Traumatic Grief and Unconfirmed Death
An unconfirmed death refers to a situation in which the family does not know for sure whether the person has died and has no guarantee that the person will return. Such situations can occur during war, through kidnapping, or during natural disasters such as floods or earthquakes. In cases such as these, children may continue to hope, imagine, or plan on the person's return, and feel guilty or disloyal when engaging in rituals such as celebrating holidays without the missing person. The lack of certainty surrounding the death can be confusing and can mean that traditional—and potentially comforting—rituals such as a funeral cannot be observed. Unconfirmed death can also lead to traumatic grief reactions in children.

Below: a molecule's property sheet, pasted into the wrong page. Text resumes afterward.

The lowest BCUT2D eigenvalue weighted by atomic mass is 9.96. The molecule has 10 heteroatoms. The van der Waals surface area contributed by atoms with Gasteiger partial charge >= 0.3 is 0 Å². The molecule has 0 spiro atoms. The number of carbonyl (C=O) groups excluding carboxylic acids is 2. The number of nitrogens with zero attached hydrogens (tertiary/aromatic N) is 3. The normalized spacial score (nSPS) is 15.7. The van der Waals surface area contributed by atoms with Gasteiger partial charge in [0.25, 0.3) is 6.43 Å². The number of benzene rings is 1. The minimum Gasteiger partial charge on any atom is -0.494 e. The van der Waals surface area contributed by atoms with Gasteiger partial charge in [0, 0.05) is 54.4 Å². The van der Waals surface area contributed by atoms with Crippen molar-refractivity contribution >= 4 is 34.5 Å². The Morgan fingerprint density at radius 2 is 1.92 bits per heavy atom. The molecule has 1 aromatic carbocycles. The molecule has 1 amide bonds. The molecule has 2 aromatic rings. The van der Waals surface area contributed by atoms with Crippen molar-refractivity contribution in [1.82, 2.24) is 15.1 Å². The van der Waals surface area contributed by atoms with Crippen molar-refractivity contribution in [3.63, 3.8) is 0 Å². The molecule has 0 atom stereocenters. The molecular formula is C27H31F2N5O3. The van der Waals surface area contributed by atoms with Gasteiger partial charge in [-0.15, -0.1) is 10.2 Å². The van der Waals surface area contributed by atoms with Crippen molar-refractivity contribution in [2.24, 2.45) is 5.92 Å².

Unconfirmed death can be traumatic for children and teens, in part because the lack of certainty about the death makes it difficult for them to complete many of the tasks of normal bereavement. This publication offers caregivers advice on helping children deal with the complex emotions that arise when the death of family member or other important person in a child's life is suspected, but not confirmed.